Gout is much more likely to be brought on by genetics than a poor diet which has long been thought of as the primary cause of the joint disease, new research suggests.
Gout can can cause extreme pain and swelling but scientists at Keele University in Staffordshire, UK, say people with the condition can be reluctant to get treatment because of the social stigma associated with having a poor diet.
The study, which was carried out here in New Zealand by a research team at the University of Otago, counters "these harmful but well-established views and practices, and provides an opportunity to address these serious barriers to reducing the burden of this common and easily treatable condition".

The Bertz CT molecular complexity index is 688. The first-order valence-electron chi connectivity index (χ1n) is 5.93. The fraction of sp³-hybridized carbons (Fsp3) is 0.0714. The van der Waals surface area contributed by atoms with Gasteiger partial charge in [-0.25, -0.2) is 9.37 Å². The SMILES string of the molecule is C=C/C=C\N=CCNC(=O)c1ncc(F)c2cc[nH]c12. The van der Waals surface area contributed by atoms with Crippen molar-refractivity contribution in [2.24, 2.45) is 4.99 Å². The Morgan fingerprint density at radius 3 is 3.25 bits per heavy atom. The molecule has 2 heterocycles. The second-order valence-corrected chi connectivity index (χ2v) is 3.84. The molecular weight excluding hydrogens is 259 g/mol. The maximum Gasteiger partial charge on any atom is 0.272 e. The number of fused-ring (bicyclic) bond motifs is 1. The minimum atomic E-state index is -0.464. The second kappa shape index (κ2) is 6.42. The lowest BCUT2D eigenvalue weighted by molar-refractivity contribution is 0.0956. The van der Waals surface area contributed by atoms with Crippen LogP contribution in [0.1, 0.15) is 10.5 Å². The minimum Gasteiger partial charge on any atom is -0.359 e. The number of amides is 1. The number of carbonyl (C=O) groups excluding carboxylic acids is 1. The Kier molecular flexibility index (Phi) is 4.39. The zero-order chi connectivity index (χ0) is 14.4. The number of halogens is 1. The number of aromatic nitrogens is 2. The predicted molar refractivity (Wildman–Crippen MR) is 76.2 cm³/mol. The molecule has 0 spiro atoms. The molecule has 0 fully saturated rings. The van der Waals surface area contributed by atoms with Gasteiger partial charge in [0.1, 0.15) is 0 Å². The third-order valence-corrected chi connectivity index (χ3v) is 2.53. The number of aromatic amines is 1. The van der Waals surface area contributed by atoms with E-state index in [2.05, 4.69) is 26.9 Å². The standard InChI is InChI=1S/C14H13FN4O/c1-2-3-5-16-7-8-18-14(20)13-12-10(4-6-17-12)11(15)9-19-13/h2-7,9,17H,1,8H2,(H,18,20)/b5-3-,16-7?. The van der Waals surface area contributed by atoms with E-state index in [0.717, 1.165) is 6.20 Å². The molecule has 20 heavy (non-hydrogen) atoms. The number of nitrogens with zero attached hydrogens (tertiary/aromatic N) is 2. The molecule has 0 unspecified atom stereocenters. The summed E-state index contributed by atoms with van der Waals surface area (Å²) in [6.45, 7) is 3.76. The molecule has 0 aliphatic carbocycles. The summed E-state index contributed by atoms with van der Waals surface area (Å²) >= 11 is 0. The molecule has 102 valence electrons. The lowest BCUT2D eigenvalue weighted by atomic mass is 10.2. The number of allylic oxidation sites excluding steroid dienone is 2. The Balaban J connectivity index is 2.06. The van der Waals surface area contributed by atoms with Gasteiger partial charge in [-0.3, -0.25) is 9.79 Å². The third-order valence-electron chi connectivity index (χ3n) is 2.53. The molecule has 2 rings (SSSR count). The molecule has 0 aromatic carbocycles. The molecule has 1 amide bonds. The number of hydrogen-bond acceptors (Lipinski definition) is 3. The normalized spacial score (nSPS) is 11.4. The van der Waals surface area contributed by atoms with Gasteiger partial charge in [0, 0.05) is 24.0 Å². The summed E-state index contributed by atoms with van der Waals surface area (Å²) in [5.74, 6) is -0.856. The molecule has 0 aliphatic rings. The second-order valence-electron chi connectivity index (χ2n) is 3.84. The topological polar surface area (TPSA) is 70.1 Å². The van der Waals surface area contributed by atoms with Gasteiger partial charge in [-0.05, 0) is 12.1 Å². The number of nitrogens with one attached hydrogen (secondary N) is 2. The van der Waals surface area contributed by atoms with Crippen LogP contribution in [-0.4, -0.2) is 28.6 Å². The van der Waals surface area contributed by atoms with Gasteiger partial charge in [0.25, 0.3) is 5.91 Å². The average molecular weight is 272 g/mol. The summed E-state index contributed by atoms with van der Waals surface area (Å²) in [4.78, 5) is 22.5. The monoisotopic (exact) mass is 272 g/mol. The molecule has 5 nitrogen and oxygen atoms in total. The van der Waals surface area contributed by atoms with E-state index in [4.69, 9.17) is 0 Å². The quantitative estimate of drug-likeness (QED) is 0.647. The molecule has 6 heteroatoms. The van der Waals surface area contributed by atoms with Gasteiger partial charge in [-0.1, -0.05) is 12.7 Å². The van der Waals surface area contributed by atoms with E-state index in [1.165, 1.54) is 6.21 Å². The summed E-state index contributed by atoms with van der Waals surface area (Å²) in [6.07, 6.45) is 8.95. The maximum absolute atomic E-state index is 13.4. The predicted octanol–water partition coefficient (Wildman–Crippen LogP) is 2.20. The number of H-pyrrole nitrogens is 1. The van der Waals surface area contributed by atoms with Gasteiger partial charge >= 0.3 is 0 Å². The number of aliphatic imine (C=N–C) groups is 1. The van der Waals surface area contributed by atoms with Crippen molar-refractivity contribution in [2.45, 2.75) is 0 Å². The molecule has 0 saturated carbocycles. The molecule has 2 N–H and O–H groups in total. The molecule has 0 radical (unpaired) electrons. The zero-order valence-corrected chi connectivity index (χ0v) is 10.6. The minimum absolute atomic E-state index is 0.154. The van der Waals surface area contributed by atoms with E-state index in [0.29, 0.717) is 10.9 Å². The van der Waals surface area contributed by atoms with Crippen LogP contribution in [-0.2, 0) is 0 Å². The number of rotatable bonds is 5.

The Press Association reports researchers used data from more than 16,000 American men and women of European ancestry to reach its conclusions.
Gout is caused by high levels of uric acid in the blood, which can form crystals that collect around joints.
Consuming beer, wine, spirits, potatoes and meat can raise the risk of getting gout while cheese, eggs, peanuts and brown bread can lower it.
However, each of these foods or drinks is responsible for less than a one per cent variation in levels of the acid, the study found.
And a comparison of healthy and unhealthy diets showed there was only a 0.3 per cent variation in levels of the acid.
But almost a quarter of the variation could be explained by genetic factors.
Gout is most common in men 40 or older.